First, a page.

Meet Two African Women at UT With Ideas for Improving Access to Some Basic Needs
Some young people in Africa are struggling with problems that many Americans take for granted – including serious unemployment and access to basic needs.
A group of 25 young Africans from 18 different countries have been at UT-Austin this summer to bring to life their business plans for addressing some of the challenges in their countries.
It’s part of President Obama’s Young African Leaders Initiative. The national program is in its fourth year but this is the first time participants have spent time at a university prior to a summit in Washington.
Sixty percent of Africa’s total population is under the age of 35. That’s a lot of young people – some of whom expect to be the next local and world leaders.
“I would describe myself aptly as a businesswoman, a broadcaster and a world changer," Faith Mangope says.
Mangope is wearing long fake lashes that accent her bright eyes – which are focused squarely on the future of the young people in her country.
“I hail from South Africa – really the concrete jungle of Johannesburg," Mangope says.
She says 60 to 70 percent of young adults in South Africa are unemployed. To fight that, she founded a business training group.
“Basically what we do is we take them through a three-day forum where we take them through the 101 of basic business practices," Mangope says. "Then we identify those sectors of industry that really need the penetration of young people, young owners of industry.”
While she spends a good deal of time teaching entrepreneurship, she says there’s also room for her to learn more. That’s why she’s here.
“What I’m learning to do is to expand the business model that I have, further," Mangope says.
Right now, her business is just reaching young people in South Africa but she thinks it can be expanded – and she has her sights set next on Nigeria.
Florence Kamaitha is also in Austin to learn about becoming a business leader.
“I’m from Kenya," Kamiatha says. "We pride ourselves in that we share Obama with you guys. It’s a beautiful country and I love being there.”
But Kamaitha noticed a problem in some rural parts of the country.
“We actually went to a school to donate some desks and, being a mixed school, we did not see many girls so when we had the headmaster where the girls were, he actually told us, ‘It’s that time of the month,'" Kamaitha says.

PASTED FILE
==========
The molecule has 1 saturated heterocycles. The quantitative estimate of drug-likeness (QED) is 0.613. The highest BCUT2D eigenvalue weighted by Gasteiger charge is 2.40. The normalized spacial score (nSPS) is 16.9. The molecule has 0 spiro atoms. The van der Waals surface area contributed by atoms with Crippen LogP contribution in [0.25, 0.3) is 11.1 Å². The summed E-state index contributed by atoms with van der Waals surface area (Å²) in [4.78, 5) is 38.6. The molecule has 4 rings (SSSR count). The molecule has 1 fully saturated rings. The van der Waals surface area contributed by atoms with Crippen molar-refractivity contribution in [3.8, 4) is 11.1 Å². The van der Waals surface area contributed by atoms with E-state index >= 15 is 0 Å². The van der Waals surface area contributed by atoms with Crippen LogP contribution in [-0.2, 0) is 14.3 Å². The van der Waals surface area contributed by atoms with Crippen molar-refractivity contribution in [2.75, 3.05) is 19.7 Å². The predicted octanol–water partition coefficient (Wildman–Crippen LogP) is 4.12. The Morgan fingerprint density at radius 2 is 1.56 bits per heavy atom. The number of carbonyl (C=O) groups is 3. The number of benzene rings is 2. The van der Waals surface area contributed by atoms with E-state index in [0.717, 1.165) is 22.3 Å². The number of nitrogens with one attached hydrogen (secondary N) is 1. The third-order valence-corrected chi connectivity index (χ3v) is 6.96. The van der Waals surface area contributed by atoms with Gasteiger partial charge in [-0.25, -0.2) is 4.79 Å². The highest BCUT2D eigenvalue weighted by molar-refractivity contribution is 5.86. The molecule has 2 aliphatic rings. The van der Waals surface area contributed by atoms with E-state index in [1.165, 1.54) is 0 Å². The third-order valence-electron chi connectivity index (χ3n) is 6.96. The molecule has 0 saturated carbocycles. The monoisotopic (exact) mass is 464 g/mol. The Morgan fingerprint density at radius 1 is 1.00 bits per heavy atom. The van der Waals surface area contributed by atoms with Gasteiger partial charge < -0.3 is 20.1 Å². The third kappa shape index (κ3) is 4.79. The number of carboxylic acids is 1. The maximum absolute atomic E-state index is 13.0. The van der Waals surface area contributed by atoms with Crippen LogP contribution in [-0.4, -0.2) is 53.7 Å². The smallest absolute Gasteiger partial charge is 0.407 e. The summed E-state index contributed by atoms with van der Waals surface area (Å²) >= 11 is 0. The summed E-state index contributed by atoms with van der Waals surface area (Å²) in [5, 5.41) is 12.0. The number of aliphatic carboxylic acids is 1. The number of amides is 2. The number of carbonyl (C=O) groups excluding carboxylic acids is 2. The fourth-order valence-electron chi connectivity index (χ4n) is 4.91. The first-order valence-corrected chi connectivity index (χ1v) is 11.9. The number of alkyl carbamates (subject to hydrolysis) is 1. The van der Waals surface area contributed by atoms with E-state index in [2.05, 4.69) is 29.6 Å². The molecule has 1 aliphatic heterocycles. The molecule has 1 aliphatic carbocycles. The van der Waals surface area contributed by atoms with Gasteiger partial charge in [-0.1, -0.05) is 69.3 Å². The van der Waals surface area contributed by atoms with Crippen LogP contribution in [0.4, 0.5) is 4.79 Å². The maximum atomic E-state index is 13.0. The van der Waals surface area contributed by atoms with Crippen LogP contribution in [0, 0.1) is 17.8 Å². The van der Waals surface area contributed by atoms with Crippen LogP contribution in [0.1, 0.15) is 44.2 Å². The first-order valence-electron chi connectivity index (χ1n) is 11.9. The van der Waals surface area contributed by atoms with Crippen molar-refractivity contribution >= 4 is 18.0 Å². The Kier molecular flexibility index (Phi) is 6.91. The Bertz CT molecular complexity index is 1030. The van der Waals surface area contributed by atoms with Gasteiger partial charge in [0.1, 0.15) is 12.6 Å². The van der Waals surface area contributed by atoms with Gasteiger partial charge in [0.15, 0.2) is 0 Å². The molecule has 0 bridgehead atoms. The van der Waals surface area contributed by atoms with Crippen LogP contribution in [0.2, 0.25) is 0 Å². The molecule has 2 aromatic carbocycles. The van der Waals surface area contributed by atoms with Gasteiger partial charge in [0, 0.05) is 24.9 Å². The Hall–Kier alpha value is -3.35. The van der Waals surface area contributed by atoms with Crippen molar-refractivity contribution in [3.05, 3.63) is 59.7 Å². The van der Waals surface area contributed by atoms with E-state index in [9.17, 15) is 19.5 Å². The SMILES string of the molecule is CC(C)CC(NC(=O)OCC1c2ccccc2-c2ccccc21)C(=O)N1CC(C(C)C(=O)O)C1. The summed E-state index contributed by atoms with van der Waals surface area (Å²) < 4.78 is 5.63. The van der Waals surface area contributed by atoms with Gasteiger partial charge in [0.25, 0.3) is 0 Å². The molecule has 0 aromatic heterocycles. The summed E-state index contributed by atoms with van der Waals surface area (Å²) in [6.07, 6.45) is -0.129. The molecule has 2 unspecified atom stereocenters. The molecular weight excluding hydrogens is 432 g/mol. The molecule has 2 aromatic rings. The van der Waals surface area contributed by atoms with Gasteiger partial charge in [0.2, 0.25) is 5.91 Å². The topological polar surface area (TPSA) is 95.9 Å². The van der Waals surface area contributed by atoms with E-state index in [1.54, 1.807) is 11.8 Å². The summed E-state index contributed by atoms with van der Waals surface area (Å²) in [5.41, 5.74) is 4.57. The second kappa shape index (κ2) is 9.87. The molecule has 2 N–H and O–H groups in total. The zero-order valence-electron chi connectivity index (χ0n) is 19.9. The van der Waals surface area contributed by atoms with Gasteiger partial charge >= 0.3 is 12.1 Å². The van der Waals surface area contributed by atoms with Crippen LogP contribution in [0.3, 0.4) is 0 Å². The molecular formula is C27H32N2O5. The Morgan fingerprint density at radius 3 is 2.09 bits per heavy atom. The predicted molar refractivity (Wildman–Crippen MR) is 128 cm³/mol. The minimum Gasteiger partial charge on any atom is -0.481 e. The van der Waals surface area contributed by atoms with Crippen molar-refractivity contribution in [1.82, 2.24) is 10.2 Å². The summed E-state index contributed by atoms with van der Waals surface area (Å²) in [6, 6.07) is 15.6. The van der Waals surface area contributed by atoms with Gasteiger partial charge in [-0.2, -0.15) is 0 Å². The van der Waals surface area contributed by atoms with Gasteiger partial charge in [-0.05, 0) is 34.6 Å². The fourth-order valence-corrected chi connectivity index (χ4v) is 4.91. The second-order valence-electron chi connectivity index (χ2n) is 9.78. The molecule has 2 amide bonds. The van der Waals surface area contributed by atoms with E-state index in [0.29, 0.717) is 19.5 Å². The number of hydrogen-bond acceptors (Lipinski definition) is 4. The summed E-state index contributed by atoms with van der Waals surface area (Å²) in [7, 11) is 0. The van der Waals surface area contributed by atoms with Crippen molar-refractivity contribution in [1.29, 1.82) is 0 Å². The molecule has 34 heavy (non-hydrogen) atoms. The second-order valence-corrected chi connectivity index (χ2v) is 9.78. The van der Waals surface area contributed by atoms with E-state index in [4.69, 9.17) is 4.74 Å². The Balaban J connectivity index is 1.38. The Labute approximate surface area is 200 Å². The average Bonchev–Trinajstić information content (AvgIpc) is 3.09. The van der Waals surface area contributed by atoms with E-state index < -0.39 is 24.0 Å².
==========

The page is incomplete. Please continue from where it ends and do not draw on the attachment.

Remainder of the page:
She was shocked to learn these girls were missing school because they could not afford sanitary pads.
“It’s a very poor community and they use cloths to contain their flow and at the age at 9, 10 some of them are even having sex with the boys in the villages to get money to buy the towels," Kamaitha says. "Towels in my country are really really expensive. They cost at least $2. And for families that survive on less than $1 a day, buying sanitary towels is not a priority.”
Kamaitha started by getting her friends to donate sanitary pads – or towels – but says that, in the long-term, that model isn’t as sustainable or effective as starting a company to create cheaper options for girls.
“There’s an invention that was done in India where they are converting banana stems into fiber –that is used to create the sanitary towels," Kamaitha says. "In Kenya, we have 1.4 million tons of bananas every year. When the farmers harvest, it’s actually agricultural waste. So I am actually recycling that to make something great for the girls. And it’s very affordable – it will cost about 50 percent cheaper than what we have in the market. [For] labor I will use the women in that community so I am giving them employment and also now create a product that is now accessible to every girl out there.”
Kamaitha has started an online fundraising campaign in her time at UT to get her company – called “Pad Heaven” – off the ground. She also says Pad Heaven is one of the projects selected by the First Lady to "deliberate on the challenges that girls go through in pursuing their education."
Mangope says she’s been inspired in her time at UT.
“And the most amazing thing is the actual mantra of the University of Texas at Austin, which is ‘what start here changes the world,' Mangope says. "And that’s so true. If you allow yourself, whatever situation you’re in, and you allow yourself to be present within that situation, you really can change the world."
And the women agree that if Africa’s leaders could learn to get along like the diverse group of 25 at UT has, the continent would be much better off.
From here, Mangope, Kamaitha and the rest of the young leaders head to Washington for a full summit – and to meet President Obama.